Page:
Youropa is a mind-bending puzzle game that messes with the player’s sense of gravity. It features some great puzzle design as a result, along with a nice aesthetic, but does suffer from some technical issues.
Great puzzle design. This is the type of puzzle game that really requires the player to think outside the box. The game world is made up of floating islands and the player is able to walk along any surface on these islands, be it the floor, walls, or ceiling. The puzzles make heavy use of this constant shift in gravity, requiring the player to not just consider what is in front of him/her, but what may be above or even below. Some of the puzzles are even linked to other islands, allowing for some pretty complex puzzle design. Despite this though, the game maintained a pretty steady difficulty throughout. I did get stumped a few times, but never more than maybe five minutes at a time. The puzzles struck a good balance between complexity and difficulty.
Excellent aesthetic. Youropa combines a variety of different artistic styles to form its own unique aesthetic. The game’s environments, for example, take a more realistic approach, while the characters and enemies take a more cartoonish, stylized approach. This contrast was pretty cool and is made even better by the game’s use of paint. Not only is the player able to customize his/her character model with this paint, but some of the game’s puzzles even make use of it in interesting ways. The paint acts as an indicator of how much health the player has left, so when a level has rain, the solution involves working around it, so as to avoid paint being washed off. This combination of realistic environments, stylistic characters, and paint provide for a pretty striking aesthetic. The fact that there is no HUD is also a nice touch, allowing for more of the game world to be taken in without any sort of on-screen distraction.
Uncooperative camera. Considering that the entirety of the game’s puzzle solving relies on constant gravity switching, a good camera is a necessity. Unfortunately, Youropa lacks in this regard, with a camera that is oftentimes just not cooperative. It sometimes zooms in all the way when switching between floor, wall, and ceiling, especially in tighter areas. This was rather annoying when solving puzzles that required me to enter tunnels and such. The camera is also incredibly frustrating to use when utilizing the game’s zoom-out feature, putting the entirety of the level in focus. When doing so, it can be difficult to position the camera the way it needs to be, which is necessary for some puzzles as solutions can sometimes be found on a wall that is not visible to the player normally, but is visible when zoomed out of the level.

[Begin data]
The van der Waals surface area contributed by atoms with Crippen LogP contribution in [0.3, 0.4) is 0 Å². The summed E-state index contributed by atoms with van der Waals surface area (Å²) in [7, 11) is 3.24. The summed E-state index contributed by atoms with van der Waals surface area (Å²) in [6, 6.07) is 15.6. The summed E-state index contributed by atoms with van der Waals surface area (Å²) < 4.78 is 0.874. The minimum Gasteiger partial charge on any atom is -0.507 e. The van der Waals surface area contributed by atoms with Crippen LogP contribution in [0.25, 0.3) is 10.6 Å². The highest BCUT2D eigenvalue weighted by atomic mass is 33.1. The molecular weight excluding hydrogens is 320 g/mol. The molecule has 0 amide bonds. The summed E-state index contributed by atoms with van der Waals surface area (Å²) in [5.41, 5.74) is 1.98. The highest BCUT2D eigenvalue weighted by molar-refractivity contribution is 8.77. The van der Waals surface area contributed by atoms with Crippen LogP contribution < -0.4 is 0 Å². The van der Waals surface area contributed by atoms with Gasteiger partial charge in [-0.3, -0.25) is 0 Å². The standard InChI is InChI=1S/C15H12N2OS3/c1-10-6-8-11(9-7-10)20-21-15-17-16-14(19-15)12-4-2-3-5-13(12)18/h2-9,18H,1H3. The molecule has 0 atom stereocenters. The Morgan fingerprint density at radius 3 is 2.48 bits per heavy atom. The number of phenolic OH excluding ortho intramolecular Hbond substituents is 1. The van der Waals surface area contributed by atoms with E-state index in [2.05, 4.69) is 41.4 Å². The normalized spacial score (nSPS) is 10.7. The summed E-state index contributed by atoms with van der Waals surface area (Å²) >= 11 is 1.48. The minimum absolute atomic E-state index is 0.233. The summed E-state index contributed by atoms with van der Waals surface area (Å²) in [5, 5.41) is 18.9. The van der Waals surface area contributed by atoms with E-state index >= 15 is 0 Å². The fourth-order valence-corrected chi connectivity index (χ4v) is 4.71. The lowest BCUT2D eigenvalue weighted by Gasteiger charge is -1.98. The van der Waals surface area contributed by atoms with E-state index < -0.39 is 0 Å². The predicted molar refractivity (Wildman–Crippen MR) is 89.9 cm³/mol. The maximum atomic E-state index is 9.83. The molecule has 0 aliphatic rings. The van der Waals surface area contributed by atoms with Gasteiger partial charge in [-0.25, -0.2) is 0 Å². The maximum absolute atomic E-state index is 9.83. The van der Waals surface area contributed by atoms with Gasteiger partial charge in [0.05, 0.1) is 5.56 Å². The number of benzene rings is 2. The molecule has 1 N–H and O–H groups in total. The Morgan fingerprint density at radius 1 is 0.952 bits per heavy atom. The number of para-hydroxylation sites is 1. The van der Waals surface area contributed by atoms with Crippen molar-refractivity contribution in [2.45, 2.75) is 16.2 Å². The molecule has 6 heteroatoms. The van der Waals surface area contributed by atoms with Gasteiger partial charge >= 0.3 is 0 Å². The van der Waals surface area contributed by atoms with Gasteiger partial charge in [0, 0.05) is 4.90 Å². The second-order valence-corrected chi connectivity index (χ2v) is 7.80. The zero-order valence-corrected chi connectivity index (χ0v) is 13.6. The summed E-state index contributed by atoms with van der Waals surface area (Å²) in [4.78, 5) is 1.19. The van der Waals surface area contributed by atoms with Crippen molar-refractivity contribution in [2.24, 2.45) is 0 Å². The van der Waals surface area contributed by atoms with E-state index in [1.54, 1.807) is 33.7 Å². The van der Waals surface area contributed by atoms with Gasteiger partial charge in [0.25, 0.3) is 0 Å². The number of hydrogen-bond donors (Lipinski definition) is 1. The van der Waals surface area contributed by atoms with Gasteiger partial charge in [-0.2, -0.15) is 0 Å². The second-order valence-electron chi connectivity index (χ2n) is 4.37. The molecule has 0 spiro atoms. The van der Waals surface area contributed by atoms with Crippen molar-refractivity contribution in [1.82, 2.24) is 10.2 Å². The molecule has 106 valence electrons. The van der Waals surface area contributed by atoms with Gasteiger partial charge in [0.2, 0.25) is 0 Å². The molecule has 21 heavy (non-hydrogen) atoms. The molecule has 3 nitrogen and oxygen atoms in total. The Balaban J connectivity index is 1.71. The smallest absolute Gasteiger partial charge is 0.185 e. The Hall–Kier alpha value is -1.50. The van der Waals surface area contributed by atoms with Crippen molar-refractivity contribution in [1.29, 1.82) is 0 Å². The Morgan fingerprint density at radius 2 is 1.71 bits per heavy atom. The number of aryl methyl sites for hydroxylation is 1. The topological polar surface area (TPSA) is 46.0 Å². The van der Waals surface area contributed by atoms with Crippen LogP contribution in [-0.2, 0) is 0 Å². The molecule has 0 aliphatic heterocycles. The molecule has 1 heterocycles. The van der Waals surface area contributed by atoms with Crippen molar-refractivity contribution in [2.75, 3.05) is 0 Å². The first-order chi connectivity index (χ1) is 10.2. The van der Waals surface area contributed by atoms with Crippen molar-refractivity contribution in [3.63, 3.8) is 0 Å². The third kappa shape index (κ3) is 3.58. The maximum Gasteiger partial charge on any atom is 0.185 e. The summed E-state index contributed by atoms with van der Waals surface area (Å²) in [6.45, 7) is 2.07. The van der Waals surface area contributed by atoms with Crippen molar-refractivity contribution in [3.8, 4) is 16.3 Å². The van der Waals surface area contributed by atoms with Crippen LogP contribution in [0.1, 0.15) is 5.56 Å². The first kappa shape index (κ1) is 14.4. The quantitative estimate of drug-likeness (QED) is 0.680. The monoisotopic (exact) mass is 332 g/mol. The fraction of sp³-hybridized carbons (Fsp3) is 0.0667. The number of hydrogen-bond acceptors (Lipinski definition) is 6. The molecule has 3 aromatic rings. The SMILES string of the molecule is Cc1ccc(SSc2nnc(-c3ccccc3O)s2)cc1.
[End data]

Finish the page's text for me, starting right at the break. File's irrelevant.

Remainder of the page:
A bit buggy at times. While the game is polished pretty nicely overall, I did run into a couple of bugs that are worth mentioning. One such bug is with the game’s crumbling blocks. Normally, when running across them, they crumble behind the player, respawning after a short delay. Well, I managed to get myself stuck in one of these blocks, forcing me to restart in order to get unstuck. Another bug I encountered was with a door that is activated by a button. This button requires a weight in order to be held down, but I managed to press it down and make it through the doors before they closed. Fortunately, the game allows warping between levels, so I did not end up getting stuck in the level I found myself in, but this was definitely not the intended behavior.
Youropa may have a number of technical issues, but it is still a decent puzzle game overall. The puzzle design is excellent and works well when combined with the game’s aesthetic, even if it brings with it some faults (like the wonky camera). On top of that, the game does have a few other technical issues, but I give it my recommendation regardless.
You can buy Youropa on Steam here.
I was provided a review copy of the game in order to write this review. Read more about how I do my game reviews here.